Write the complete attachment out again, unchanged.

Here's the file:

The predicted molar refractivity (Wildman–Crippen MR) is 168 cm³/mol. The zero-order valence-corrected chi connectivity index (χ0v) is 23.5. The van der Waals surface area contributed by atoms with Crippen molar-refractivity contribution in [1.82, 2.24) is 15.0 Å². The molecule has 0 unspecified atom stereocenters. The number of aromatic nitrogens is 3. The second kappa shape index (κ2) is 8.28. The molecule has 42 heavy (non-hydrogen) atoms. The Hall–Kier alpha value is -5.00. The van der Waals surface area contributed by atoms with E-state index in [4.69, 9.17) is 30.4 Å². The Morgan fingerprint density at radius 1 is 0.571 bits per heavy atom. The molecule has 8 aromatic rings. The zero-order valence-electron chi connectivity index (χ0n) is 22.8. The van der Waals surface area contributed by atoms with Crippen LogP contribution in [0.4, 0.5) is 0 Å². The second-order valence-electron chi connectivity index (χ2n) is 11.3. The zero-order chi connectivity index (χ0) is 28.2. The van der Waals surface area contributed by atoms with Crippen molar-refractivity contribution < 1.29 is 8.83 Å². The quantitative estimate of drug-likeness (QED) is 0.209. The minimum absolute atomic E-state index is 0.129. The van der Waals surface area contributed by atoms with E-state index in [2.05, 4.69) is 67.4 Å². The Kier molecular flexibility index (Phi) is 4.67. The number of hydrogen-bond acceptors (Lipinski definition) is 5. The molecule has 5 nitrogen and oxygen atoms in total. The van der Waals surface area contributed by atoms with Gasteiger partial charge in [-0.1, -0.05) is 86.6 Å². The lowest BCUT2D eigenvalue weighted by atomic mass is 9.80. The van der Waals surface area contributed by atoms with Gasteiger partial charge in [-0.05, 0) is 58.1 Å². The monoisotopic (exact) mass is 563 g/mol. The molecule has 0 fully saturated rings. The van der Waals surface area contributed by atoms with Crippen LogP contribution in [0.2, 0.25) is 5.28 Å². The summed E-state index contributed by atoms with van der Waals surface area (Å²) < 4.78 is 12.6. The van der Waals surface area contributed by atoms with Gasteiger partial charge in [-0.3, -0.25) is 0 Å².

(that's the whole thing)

The predicted molar refractivity (Wildman–Crippen MR) is 168 cm³/mol. The zero-order valence-corrected chi connectivity index (χ0v) is 23.5. The van der Waals surface area contributed by atoms with Crippen molar-refractivity contribution in [1.82, 2.24) is 15.0 Å². The molecule has 0 unspecified atom stereocenters. The number of aromatic nitrogens is 3. The second kappa shape index (κ2) is 8.28. The molecule has 42 heavy (non-hydrogen) atoms. The Hall–Kier alpha value is -5.00. The van der Waals surface area contributed by atoms with E-state index in [4.69, 9.17) is 30.4 Å². The Morgan fingerprint density at radius 1 is 0.571 bits per heavy atom. The molecule has 8 aromatic rings. The zero-order valence-electron chi connectivity index (χ0n) is 22.8. The van der Waals surface area contributed by atoms with Crippen LogP contribution in [0.4, 0.5) is 0 Å². The second-order valence-electron chi connectivity index (χ2n) is 11.3. The zero-order chi connectivity index (χ0) is 28.2. The van der Waals surface area contributed by atoms with Crippen molar-refractivity contribution < 1.29 is 8.83 Å². The quantitative estimate of drug-likeness (QED) is 0.209. The minimum absolute atomic E-state index is 0.129. The van der Waals surface area contributed by atoms with E-state index in [2.05, 4.69) is 67.4 Å². The Kier molecular flexibility index (Phi) is 4.67. The number of hydrogen-bond acceptors (Lipinski definition) is 5. The molecule has 5 nitrogen and oxygen atoms in total. The van der Waals surface area contributed by atoms with Gasteiger partial charge in [-0.1, -0.05) is 86.6 Å². The lowest BCUT2D eigenvalue weighted by atomic mass is 9.80. The van der Waals surface area contributed by atoms with Gasteiger partial charge in [-0.05, 0) is 58.1 Å². The monoisotopic (exact) mass is 563 g/mol. The molecule has 0 fully saturated rings. The van der Waals surface area contributed by atoms with Crippen LogP contribution in [0.2, 0.25) is 5.28 Å². The summed E-state index contributed by atoms with van der Waals surface area (Å²) < 4.78 is 12.6. The van der Waals surface area contributed by atoms with Gasteiger partial charge in [-0.3, -0.25) is 0 Å².